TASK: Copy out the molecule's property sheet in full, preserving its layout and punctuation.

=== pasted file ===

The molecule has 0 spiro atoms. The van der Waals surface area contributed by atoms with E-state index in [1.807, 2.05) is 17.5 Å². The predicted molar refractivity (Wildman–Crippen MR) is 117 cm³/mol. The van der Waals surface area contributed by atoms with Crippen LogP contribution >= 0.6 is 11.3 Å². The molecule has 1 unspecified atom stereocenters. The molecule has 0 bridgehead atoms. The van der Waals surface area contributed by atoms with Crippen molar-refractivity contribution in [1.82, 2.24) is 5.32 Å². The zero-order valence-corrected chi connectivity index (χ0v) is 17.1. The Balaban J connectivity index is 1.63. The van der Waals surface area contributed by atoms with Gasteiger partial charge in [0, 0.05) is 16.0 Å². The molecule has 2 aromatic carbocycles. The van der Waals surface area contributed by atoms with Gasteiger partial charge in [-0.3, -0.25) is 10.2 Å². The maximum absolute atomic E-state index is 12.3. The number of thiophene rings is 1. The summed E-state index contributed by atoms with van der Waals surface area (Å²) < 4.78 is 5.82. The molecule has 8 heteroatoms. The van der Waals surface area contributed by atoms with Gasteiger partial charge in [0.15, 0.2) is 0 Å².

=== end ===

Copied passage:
The molecule has 0 spiro atoms. The van der Waals surface area contributed by atoms with E-state index in [1.807, 2.05) is 17.5 Å². The predicted molar refractivity (Wildman–Crippen MR) is 117 cm³/mol. The van der Waals surface area contributed by atoms with Crippen LogP contribution >= 0.6 is 11.3 Å². The molecule has 1 unspecified atom stereocenters. The molecule has 0 bridgehead atoms. The van der Waals surface area contributed by atoms with Crippen molar-refractivity contribution in [1.82, 2.24) is 5.32 Å². The zero-order valence-corrected chi connectivity index (χ0v) is 17.1. The Balaban J connectivity index is 1.63. The van der Waals surface area contributed by atoms with Gasteiger partial charge in [0, 0.05) is 16.0 Å². The molecule has 2 aromatic carbocycles. The van der Waals surface area contributed by atoms with Gasteiger partial charge in [-0.3, -0.25) is 10.2 Å². The maximum absolute atomic E-state index is 12.3. The number of thiophene rings is 1. The summed E-state index contributed by atoms with van der Waals surface area (Å²) < 4.78 is 5.82. The molecule has 8 heteroatoms. The van der Waals surface area contributed by atoms with Gasteiger partial charge in [0.15, 0.2) is 0 Å².